It’s common knowledge that those who hold higher positions of responsibility are more likely to be targeted by hackers. The reason is that the more elevated the person’s role, the more access to information that is sensitive and therefore of greater value. Combine that with a computer system that hasn’t been patched for a known two-year-old flaw and it’s easy to see how it’s possible that military documents could be stolen from an air force officer’s computer.
According to The Wall Street Journal, though, the data theft was not the work of a nation-state attacker, nor even that targeted. And yet, the hacker was still able to access, steal, and attempt to sell the training manual and maintenance documents for the US military’s MQ-9 Reaper drone.
What makes this story so alarming is the relative ease with which the hacker was able to capture sensitive military information. Using Shodan, a search engine for internet-connected devices, the hacker scanned the internet for Netgear routers known to have miscqonfiguration vulnerabilities–in this case, a two-year-old vulnerability related to default login credentials. After stealing the documents, the cybercriminal attempted to find interested buyers on the dark web, pricing the information at just $150.
The remote-controlled aircraft at the center of the story is used for air strikes, as well as surveillance. “Developed by General Atomics, the $64 million MQ-9 Reaper is the heavily-armed follow-on to the Predator drone, capable of dropping laser-guided bombs and Hellfire missiles on a target from an altitude of 50 thousand feet,” reports The Daily Beast. While the documents pertaining to the MQ-9 weren’t technically classified, they did provide detail on the capabilities and weaknesses of the aircraft. Such information could be advantageous to enemies.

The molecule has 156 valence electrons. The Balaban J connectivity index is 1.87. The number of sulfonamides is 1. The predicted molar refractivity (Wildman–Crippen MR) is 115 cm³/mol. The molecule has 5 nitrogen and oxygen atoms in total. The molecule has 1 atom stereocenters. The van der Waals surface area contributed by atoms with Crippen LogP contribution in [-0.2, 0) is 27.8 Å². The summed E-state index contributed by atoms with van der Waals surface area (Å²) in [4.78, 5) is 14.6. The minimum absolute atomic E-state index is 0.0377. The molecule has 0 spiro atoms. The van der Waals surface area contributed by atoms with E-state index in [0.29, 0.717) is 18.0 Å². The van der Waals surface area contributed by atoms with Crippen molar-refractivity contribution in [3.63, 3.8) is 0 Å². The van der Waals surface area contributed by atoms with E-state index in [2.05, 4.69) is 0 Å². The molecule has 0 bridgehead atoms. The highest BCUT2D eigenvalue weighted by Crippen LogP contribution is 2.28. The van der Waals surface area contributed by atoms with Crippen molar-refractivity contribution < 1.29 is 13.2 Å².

The incident is especially worrisome given that it comes on the heels of another cybersecurity situation. As The Wall Street Journal points out, “Military officials said last month that the Defense Department’s inspector general was investigating a major security breach after Chinese hackers allegedly stole data pertaining to submarine warfare, including plans to build a supersonic antiship missile.”
Last week it was reported that military and intelligence personnel who were using the Polar fitness app were inadvertently revealing their locations, even if they had set their profiles to private.
From infrastructure to apps, it seems that when it comes to confidential information, the US military has a little too much exposure. And they’re not alone. Whether civilians, businesses, military or other types of organizations, cybersecurity cannot be assumed. Relying on default settings, without patching or updating, is living dangerously.